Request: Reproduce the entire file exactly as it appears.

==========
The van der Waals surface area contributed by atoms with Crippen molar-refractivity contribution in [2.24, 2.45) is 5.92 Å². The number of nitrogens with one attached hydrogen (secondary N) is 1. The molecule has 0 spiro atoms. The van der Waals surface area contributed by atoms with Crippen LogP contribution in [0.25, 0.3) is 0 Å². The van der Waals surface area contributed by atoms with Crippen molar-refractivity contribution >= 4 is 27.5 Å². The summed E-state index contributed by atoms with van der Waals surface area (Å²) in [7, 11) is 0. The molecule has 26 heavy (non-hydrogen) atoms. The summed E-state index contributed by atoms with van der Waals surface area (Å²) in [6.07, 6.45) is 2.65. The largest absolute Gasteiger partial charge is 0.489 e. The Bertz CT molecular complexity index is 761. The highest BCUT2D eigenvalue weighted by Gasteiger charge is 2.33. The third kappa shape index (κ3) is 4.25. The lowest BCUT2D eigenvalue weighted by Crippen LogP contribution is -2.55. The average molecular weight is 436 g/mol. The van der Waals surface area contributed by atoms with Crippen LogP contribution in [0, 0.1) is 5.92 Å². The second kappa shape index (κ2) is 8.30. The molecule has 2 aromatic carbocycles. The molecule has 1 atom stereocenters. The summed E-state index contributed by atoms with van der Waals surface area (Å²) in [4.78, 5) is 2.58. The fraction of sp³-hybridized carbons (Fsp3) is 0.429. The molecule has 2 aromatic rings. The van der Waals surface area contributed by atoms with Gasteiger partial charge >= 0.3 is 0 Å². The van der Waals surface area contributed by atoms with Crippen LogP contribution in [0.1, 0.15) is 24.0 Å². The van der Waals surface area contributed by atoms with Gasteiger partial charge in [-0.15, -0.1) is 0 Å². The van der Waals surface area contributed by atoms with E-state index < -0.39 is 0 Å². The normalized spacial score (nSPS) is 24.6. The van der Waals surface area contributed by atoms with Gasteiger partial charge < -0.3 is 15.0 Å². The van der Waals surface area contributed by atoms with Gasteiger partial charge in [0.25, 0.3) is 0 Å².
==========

The van der Waals surface area contributed by atoms with Crippen molar-refractivity contribution in [2.24, 2.45) is 5.92 Å². The number of nitrogens with one attached hydrogen (secondary N) is 1. The molecule has 0 spiro atoms. The van der Waals surface area contributed by atoms with Crippen LogP contribution in [0.25, 0.3) is 0 Å². The van der Waals surface area contributed by atoms with Crippen molar-refractivity contribution >= 4 is 27.5 Å². The summed E-state index contributed by atoms with van der Waals surface area (Å²) in [7, 11) is 0. The molecule has 26 heavy (non-hydrogen) atoms. The summed E-state index contributed by atoms with van der Waals surface area (Å²) in [6.07, 6.45) is 2.65. The largest absolute Gasteiger partial charge is 0.489 e. The Bertz CT molecular complexity index is 761. The highest BCUT2D eigenvalue weighted by Gasteiger charge is 2.33. The third kappa shape index (κ3) is 4.25. The lowest BCUT2D eigenvalue weighted by Crippen LogP contribution is -2.55. The average molecular weight is 436 g/mol. The van der Waals surface area contributed by atoms with Crippen LogP contribution in [0, 0.1) is 5.92 Å². The second kappa shape index (κ2) is 8.30. The molecule has 2 aromatic carbocycles. The molecule has 1 atom stereocenters. The summed E-state index contributed by atoms with van der Waals surface area (Å²) in [4.78, 5) is 2.58. The fraction of sp³-hybridized carbons (Fsp3) is 0.429. The molecule has 2 aromatic rings. The van der Waals surface area contributed by atoms with Gasteiger partial charge >= 0.3 is 0 Å². The van der Waals surface area contributed by atoms with Crippen LogP contribution in [0.1, 0.15) is 24.0 Å². The van der Waals surface area contributed by atoms with Gasteiger partial charge in [-0.15, -0.1) is 0 Å². The van der Waals surface area contributed by atoms with E-state index < -0.39 is 0 Å². The normalized spacial score (nSPS) is 24.6. The van der Waals surface area contributed by atoms with Gasteiger partial charge < -0.3 is 15.0 Å². The van der Waals surface area contributed by atoms with Gasteiger partial charge in [0.25, 0.3) is 0 Å².